2. Service terms
Results for service terms were similar to those for generic terms. Here, local businesses seem to actually be losing share in organic results, with all three search engines displaying an average of only one organic local result on the first page.
The continued dominance of larger sites could be explained in part because it is difficult for search engines to evaluate user intent for service terms. Someone could be searching for “estate planning” because they want to download the documents for themselves or because they want to hire an attorney.
For these types of terms, Google appears to have been trending toward showing more local pack results and fewer organic results. The 3-pack will reverse this trend, decreasing the number of local listings at the top of the page. This, again, could give smaller companies the ability to compete for page one exposure in organic results or further squeeze them out.
3. Long-tail keywords and geo-targeted keywords
These keywords offer local business the best chance at organic page-one placement. Interestingly, Google reduces the number results in the local pack considerably for long-tail phrases, allowing big sites to keep a large portion of page one listings.
The data collected for long-tail keywords most accurately reflects the number of local listings now being shown for all queries. The question remains whether Google will decide to give smaller websites more organic exposure, similar to what is seen here for long-tail keyword results, for a wider variety of terms.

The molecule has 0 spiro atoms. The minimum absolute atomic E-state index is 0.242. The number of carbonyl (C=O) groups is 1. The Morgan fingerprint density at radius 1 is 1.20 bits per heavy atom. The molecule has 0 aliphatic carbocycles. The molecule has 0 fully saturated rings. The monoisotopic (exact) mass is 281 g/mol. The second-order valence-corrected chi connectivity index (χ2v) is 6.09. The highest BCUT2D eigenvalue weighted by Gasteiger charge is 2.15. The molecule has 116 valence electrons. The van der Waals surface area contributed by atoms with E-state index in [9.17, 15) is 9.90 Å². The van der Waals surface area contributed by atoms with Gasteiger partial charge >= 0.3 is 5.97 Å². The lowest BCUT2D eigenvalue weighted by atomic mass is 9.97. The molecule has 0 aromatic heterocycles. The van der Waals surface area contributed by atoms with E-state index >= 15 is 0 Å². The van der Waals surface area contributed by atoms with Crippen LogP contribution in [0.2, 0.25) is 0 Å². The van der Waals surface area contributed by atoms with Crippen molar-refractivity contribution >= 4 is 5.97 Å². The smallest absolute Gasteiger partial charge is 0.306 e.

1. Focus on local optimization. On Google, for all terms studied, a local business’s best chance for page one placement was to gain a spot in the local pack. Large directory sites, like Yelp and Lawyers.com, dominate organic results for general law-related terms. This may not change with the Snack Pack, in which case firms will have to compete for even fewer first page spots.
· Create unique, helpful location pages (swapping out city keywords within the same copy does not count).
· Do regular evaluations of directory listings to ensure that your NAP (name, address and phone) information is consistent.
· Set up and optimize a Google My Business listing.
· Encourage reviews on your Google My Business listings.
· Write locally relevant content for your blog and social media posts.
Do not ignore general terms; Google is looking for a balanced mix when determining content quality. Spammy content will only hurt local and organic results.
2. Use FAQs strategically. People who find your website because they are looking for a specific answer are valuable leads. They have an identifiable problem they need to solve, and your firm’s website should clearly demonstrate you can solve it.
· Set up pages that answer common questions about your practice area and the legal process.
· Write Q&A articles for your blog.
· Produce a video series with question-based titles.
If your pages can rank well for common questions, you are more likely to draw traffic that is ready to contact an attorney.
3. Tap into your clients for content ideas. Your content should cover a range of topics, including in-depth pieces that address your potential clients’ concerns. One of the best ways to learn what interests clients is to ask them. Developing strategically targeted content can also help your organic rankings for long-tail keywords, since you will be more likely to cover topics people are actually looking for.
4. Get listed. Take advantage of a disadvantage. If large directory sites are more likely to rank highly in organic search results, make sure your firm is listed in those directories. A 2014 Software Advice study found that Yelp is by far the most trusted attorney referral site. Of those surveyed, 61 percent chose Yelp as most trustworthy. In comparison, Avvo was chosen by only 10 percent and SuperLawyers by nine percent. Claim your listings on large sites and fill them out with quality pictures, reviews and information about your firm.